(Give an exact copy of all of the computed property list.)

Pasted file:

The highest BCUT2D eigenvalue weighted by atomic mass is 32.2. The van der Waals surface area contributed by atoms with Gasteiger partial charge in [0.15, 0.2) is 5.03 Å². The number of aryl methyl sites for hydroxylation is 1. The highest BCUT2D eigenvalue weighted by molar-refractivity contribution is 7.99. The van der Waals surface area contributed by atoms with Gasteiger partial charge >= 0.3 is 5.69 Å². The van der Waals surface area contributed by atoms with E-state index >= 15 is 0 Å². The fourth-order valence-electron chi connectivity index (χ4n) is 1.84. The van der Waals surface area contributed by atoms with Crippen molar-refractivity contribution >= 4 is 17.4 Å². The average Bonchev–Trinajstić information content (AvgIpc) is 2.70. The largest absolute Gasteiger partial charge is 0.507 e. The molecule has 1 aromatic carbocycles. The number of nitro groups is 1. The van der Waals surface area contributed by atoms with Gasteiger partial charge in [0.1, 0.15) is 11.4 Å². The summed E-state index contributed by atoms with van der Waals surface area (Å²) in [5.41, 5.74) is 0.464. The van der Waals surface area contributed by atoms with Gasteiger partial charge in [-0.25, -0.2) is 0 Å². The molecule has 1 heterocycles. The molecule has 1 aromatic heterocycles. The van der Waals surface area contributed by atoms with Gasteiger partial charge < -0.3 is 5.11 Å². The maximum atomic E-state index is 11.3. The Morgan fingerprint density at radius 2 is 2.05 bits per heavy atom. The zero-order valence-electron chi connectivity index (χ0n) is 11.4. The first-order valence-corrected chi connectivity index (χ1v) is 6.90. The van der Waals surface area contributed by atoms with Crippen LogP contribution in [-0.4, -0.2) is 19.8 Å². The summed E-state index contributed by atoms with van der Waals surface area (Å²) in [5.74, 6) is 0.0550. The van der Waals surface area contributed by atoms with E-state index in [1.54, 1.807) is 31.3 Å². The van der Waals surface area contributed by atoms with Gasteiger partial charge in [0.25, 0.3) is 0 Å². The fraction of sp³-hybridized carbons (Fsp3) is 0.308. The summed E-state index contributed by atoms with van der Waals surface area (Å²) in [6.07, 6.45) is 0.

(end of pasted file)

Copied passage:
The highest BCUT2D eigenvalue weighted by atomic mass is 32.2. The van der Waals surface area contributed by atoms with Gasteiger partial charge in [0.15, 0.2) is 5.03 Å². The number of aryl methyl sites for hydroxylation is 1. The highest BCUT2D eigenvalue weighted by molar-refractivity contribution is 7.99. The van der Waals surface area contributed by atoms with Gasteiger partial charge >= 0.3 is 5.69 Å². The van der Waals surface area contributed by atoms with E-state index >= 15 is 0 Å². The fourth-order valence-electron chi connectivity index (χ4n) is 1.84. The van der Waals surface area contributed by atoms with Crippen molar-refractivity contribution >= 4 is 17.4 Å². The average Bonchev–Trinajstić information content (AvgIpc) is 2.70. The largest absolute Gasteiger partial charge is 0.507 e. The molecule has 1 aromatic carbocycles. The number of nitro groups is 1. The van der Waals surface area contributed by atoms with Gasteiger partial charge in [0.1, 0.15) is 11.4 Å². The summed E-state index contributed by atoms with van der Waals surface area (Å²) in [5.41, 5.74) is 0.464. The van der Waals surface area contributed by atoms with Gasteiger partial charge in [-0.25, -0.2) is 0 Å². The molecule has 1 heterocycles. The molecule has 1 aromatic heterocycles. The van der Waals surface area contributed by atoms with Gasteiger partial charge < -0.3 is 5.11 Å². The maximum atomic E-state index is 11.3. The Morgan fingerprint density at radius 2 is 2.05 bits per heavy atom. The zero-order valence-electron chi connectivity index (χ0n) is 11.4. The first-order valence-corrected chi connectivity index (χ1v) is 6.90. The van der Waals surface area contributed by atoms with Crippen LogP contribution in [-0.4, -0.2) is 19.8 Å². The summed E-state index contributed by atoms with van der Waals surface area (Å²) in [5.74, 6) is 0.0550. The van der Waals surface area contributed by atoms with E-state index in [1.54, 1.807) is 31.3 Å². The van der Waals surface area contributed by atoms with Gasteiger partial charge in [0.25, 0.3) is 0 Å². The fraction of sp³-hybridized carbons (Fsp3) is 0.308. The summed E-state index contributed by atoms with van der Waals surface area (Å²) in [6.07, 6.45) is 0.